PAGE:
Rather than serving as mere facilitators, moderators have a primary responsibility to act on behalf of voters. This is a difficult line to walk, as moderators must intervene in a way that benefits voters in every ideological corner. This requires particular attention in deciding where to fact-check so as to not become a focus of the discussion themselves. Each campaign has a core set of mistruths that it has relied on, from Trump’s support of the initial invasion of Iraq to Clinton’s claim that she never received classified emails on her private server while secretary of state. If candidates continue to peddle such thoroughly discredited information without acknowledging their context, they should expect immediate and impartial pushback.

Moderators should first provide candidates with a chance to fact-check their opponent for themselves, but then be ready to supplement the rebuttal with factual statements about previous political positions and figures from relevant primary sources. Additionally, introducing a topic or question with contextualizing information for those unfamiliar with the issues can raise the level of discourse and make it clear when a candidate is having an “Aleppo moment.”

the audience

How candidates respond to argumentative pushback in a debate is valuable information for voters, even if candidates dodge the follow-up question. A moderator doesn’t have to act as the “truth squad,” to use Chris Wallace’s words, to point out that a candidate is ignoring the original question or violating the agreed upon rules for speaking time limits. The audience can and will decide for themselves – but the moderator can still provide a useful context for potential voters to navigate issues. If our democratic problem is that we have an electorate that is overwhelmingly cynical, polarized and politically apathetic, we need debate moderators who will bridge candidates where they agree, highlight their differences and help voters translate abstract policies into their tangible impact on everyday life.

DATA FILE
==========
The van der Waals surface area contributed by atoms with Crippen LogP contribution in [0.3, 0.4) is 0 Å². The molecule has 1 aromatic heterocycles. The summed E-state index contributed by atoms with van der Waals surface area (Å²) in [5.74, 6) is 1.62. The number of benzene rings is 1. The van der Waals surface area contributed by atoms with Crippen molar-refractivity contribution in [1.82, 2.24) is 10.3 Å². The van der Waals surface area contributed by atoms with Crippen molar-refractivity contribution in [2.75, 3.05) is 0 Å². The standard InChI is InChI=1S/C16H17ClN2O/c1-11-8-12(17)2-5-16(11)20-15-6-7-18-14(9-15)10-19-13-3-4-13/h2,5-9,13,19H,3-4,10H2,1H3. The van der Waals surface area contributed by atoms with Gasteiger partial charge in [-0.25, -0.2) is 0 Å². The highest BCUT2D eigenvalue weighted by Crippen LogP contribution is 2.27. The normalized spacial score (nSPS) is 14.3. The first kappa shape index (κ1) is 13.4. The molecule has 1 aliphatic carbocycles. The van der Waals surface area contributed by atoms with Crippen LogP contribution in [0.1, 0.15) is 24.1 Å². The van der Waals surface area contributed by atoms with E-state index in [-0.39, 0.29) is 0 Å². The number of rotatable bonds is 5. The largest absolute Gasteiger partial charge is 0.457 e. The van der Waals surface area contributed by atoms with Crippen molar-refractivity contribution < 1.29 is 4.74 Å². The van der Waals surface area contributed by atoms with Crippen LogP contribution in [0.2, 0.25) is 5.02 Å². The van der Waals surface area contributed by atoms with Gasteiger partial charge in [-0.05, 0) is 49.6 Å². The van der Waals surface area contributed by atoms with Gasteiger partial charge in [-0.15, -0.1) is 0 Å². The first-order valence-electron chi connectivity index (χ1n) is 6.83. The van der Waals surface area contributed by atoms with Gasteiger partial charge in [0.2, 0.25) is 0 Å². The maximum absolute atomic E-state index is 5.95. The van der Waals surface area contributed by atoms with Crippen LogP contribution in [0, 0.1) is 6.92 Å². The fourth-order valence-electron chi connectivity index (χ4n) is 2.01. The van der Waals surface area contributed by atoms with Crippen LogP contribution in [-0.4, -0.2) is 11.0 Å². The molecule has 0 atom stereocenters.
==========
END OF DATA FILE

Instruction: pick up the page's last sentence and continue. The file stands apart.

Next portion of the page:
The audience can and will decide for themselves – but the moderator can still provide a useful context for potential voters to navigate issues.

Massive media spectacles like the debate draw an atypical audience that otherwise steers clear of politics, and that’s a wonderful thing. In this unique moment, moderators should not offload their journalistic responsibility to inform citizens onto dedicated fact-checking venues that publish hundreds of pages of post-debate fact-checks that many voters will never read. That being said, whoever ends up the 45th President of the United States will not do so solely because of the fact-checking decisions made by moderators. Broader dynamics are at play, but moderators can help set standards for how well-prepared we expect candidates to be when it comes to informing the public.

Ultimately, the onus is on voters to seek out resources and cast informed ballots, just as we have spent countless hours educating ourselves to fairly adjudicate debates. Moderators should have some obligation to be active facilitators in that process. They should not become the center of the story, but to write them off as passive, neutral facilitators of candidate conversation is to abdicate their responsibility to vocalize the needs of voters.

CV Vitolo

CV Vitolo is the Director of Debate at the University of Wisconsin-Madison and a doctoral student in the Communication Arts department. Their research concerns public deliberation and discourse surrounding science and medicine.



JJordan Foleyordan Foley is the Assistant Director of Debate at the University of Wisconsin-Madison and a doctoral student in the School of Journalism and Mass Communication. His research focuses on political communication, media psychology and public opinion.